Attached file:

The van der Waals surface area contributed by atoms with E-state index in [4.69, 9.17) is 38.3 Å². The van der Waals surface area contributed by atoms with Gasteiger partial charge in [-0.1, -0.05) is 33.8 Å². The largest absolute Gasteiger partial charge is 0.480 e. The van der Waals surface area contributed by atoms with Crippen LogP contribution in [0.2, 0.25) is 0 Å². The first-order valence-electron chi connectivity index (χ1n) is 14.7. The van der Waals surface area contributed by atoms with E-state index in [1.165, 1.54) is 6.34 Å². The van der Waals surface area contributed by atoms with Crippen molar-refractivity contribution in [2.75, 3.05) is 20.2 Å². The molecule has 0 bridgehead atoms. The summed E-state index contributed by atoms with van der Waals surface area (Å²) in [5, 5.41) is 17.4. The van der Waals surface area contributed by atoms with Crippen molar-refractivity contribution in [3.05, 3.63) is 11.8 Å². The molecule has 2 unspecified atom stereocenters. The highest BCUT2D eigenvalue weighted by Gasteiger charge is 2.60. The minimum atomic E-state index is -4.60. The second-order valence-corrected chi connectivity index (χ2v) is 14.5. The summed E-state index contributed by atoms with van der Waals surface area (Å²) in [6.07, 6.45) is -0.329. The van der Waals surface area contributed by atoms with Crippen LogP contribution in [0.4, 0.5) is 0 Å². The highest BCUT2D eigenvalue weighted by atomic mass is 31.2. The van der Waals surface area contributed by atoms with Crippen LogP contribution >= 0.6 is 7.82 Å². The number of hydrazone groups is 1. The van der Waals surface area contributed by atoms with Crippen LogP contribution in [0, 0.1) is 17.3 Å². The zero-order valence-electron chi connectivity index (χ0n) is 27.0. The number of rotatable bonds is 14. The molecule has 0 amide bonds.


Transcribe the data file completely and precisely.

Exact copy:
The van der Waals surface area contributed by atoms with E-state index in [4.69, 9.17) is 38.3 Å². The van der Waals surface area contributed by atoms with Gasteiger partial charge in [-0.1, -0.05) is 33.8 Å². The largest absolute Gasteiger partial charge is 0.480 e. The van der Waals surface area contributed by atoms with Crippen LogP contribution in [0.2, 0.25) is 0 Å². The first-order valence-electron chi connectivity index (χ1n) is 14.7. The van der Waals surface area contributed by atoms with E-state index in [1.165, 1.54) is 6.34 Å². The van der Waals surface area contributed by atoms with Crippen molar-refractivity contribution in [2.75, 3.05) is 20.2 Å². The molecule has 0 bridgehead atoms. The summed E-state index contributed by atoms with van der Waals surface area (Å²) in [5, 5.41) is 17.4. The van der Waals surface area contributed by atoms with Crippen molar-refractivity contribution in [3.05, 3.63) is 11.8 Å². The molecule has 2 unspecified atom stereocenters. The highest BCUT2D eigenvalue weighted by Gasteiger charge is 2.60. The minimum atomic E-state index is -4.60. The second-order valence-corrected chi connectivity index (χ2v) is 14.5. The summed E-state index contributed by atoms with van der Waals surface area (Å²) in [6.07, 6.45) is -0.329. The van der Waals surface area contributed by atoms with Crippen LogP contribution in [0.4, 0.5) is 0 Å². The highest BCUT2D eigenvalue weighted by atomic mass is 31.2. The van der Waals surface area contributed by atoms with Crippen LogP contribution >= 0.6 is 7.82 Å². The number of hydrazone groups is 1. The van der Waals surface area contributed by atoms with Crippen LogP contribution in [0, 0.1) is 17.3 Å². The zero-order valence-electron chi connectivity index (χ0n) is 27.0. The number of rotatable bonds is 14. The molecule has 0 amide bonds.